hello Nicholas, had a phone from someone about viruses on computer, asking me to connect to their website www.teamviewer.com and said he was from Software Support of PC, wasn’t too convinced about what he was saying. Have you heard anything about them?
The short answer is Yes.
There has been, in Australia, a recent rash of con artists phoning people claiming to be from Microsoft. They claim that they have (via the magic of the internet) been made aware of a problem on your computer.
They then charge you for software and support you do not need.
The teamviewer call you received is another version of this swindle.
An age old scam, The Rocks In The Box has been resurrected by a con man in the UK.
The swindler offered to sell two men two laptops and three iphones for £1,000. The men checked out the gear and agreed to buy the merchandise.
It was only when they were far away did they realize he had swapped the bag of electronics for a bag of rocks.
Legend tells use the scam goes back to medieval times when swindlers would swap a bag of pig for a bag of cat. Hence the saying, the let the cat out of the bag. However, there is no real evidence that this is anything but a bit of fairy tale etymology.
Not to be confused with fairy tale entymology
If you want to see how a professional does, watch the video below.
I just received this email from Loretta at ABC Statewide Drive
Someone rang up talk back a couple of days ago and said his elderly mother was sucked in to the water cooler scam.. He said he was able to change her bank accounts etc and she only lost around $100, because he’d heard you talking about the scam on the show. He said to thank-you!
The water cooler/filter scam is very popular at the moment.
Good News: You receive a phone call from a telemarketer telling you that you have won a water cooler.
Bad News: You have to pay for the filters for the filters that go in it.
Good News: The filters are very cheap.
Bad News: While charging your credit card for the filters they also charge you over $100 for the postage.
Bad News: They don’t tell you about this.
Bad News: They keep sending you filters each month and keep charging your credit card.
Bad News: Because you agreed to the initial charges it’s very hard to get the money back
Bad News: Your name gets added to a list of people who might fall for the scam.
Hi Nicholas, I listen to you each week on the abc and really enjoy the segment. We recieved a letter today containing a 5 cent piece. It is from a man called David Rhodes of Perth Western Australia. The letter is about a 3 step plan to get rich!
Your first step is to send $10.00 to a person listed 1st on a mailing list containing 5 names and addresses.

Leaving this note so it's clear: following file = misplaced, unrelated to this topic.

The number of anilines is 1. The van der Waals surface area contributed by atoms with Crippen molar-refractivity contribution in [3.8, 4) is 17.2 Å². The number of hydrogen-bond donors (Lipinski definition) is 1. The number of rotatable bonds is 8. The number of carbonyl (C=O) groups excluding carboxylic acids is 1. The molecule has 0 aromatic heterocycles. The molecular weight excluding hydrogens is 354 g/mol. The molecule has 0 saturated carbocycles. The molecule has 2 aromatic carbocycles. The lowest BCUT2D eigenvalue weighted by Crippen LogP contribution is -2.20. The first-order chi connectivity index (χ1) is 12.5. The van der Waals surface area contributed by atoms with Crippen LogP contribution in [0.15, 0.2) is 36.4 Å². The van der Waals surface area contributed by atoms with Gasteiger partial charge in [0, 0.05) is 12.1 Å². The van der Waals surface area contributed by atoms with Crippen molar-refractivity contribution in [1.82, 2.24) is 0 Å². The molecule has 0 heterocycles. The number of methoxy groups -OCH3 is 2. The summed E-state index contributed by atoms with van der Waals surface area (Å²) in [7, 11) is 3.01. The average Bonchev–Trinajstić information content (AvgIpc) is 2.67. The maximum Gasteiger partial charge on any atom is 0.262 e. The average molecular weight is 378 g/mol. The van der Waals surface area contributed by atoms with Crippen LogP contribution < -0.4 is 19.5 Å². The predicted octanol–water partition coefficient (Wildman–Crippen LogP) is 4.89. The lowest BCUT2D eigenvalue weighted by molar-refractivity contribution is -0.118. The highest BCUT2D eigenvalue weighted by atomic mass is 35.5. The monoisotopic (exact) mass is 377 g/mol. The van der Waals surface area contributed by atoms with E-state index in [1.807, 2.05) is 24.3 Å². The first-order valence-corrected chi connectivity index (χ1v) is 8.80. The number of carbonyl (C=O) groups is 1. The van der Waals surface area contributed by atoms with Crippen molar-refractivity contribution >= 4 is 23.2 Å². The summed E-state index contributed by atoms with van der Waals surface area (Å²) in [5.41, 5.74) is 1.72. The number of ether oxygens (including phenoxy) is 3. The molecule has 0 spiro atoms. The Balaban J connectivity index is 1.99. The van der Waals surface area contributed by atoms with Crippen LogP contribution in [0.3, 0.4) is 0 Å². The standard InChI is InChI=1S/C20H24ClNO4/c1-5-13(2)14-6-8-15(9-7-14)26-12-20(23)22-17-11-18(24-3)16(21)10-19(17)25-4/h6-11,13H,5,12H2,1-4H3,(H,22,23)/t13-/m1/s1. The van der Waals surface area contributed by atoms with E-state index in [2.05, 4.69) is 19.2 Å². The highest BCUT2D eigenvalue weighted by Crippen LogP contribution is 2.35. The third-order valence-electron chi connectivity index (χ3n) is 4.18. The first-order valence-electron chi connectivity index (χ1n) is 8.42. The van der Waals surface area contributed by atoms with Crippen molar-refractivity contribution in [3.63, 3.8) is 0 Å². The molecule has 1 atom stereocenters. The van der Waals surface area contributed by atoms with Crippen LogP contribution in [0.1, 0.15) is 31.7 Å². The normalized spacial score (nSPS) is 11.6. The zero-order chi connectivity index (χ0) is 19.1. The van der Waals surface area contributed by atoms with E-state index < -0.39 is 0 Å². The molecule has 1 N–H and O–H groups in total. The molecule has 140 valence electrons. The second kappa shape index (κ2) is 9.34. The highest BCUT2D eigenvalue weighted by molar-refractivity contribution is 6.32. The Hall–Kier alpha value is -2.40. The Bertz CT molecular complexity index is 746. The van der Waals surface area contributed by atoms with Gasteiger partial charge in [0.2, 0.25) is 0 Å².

You then add your name to the mailing address and send out 200 letters with a five cent piece on it. Cutting a loong story short you send out all the letters and in 60 days you get $70000.00!. Would love to hear if you have heard of this practice.
We can send you the letter if you like and lastly is it a scam as i suspect?
The David Rhodes chain letter has been doing the rounds for many years.
It is a scam. Chain letters are considered pyrimid schemes in Australia. It is illegal to even take part in one.
The math just does work out.
If you send it to 200 people who send it to 200 and so on, by the time your name reaches the top it will be sent to more people than the population of the world. That’s 320,000,000,000 people supposedly sending you cash.
I’ve never heard of anyone making money from it.
PS - That’s actually not true. The ONLY chain letter I’ve ever heard to be successful is the Underpants Letter. You send a pair of underpants to the person at the top of the list and, in two months, you receive underpants in the mail! Everyone I know who has taken part has received at least two pair of underpants.
Over the weekend I drove up to Macorna to perform a show for the local football club.
Each year, they bring up someone a bit different to entertain the locals and get a bit of extra support for the club. Since there isn’t much of township and most of the residents are spread over farms and properties, the club is a focal point for the community.
On the drive up I was listening to the science show and a discussion on The Dunning-Kruger effect, a pyschological phenemonan that shows that, in the words of Bertrand Russel, “the stupid are cocksure while the intelligent are full of doubt.”
Dunning and Kruger asked a group of students to predict how well they had performed on a simple test. Those who thought they had done well, tended to perform badly whereas those who were more critical of their performance, tended to be underestimating their abilities.
The Dunning Kruger effect could also be applied to gullibility.
Many people I speak to about scams can not believe how the victim’s of fraud and swindles could be so gullible, so stupid. Yet it is this over confidence in their own ability to spot a scam that will, eventually, trip them up.
It’s very easy to pass judgement on others with the benefit of hindsight (fun too) but most victims of scams are intelligent people who got a little too careless and a little too cocky for their own good.
On the radio this week, the big talking point was the new casino that might be coming soon to Mildura. 250 people protested the plan today and callers were concerned that the only people to make money would be the government and the casino.
Two people who have made money from casinos were a London duo who hacked in the roulette computer at an English casino. The computers allowed people to make remote bets on the wheel without having to talk to croupiers. They duo reprogrammed the machine to always pay off!
In happier, we discussed a Queensland woman who managed to get back some of the $40,000 she was scammed by a Nigerian student who posed as an English widower. The student was sentenced to 19 years and the government managed to retrieve some of the cash.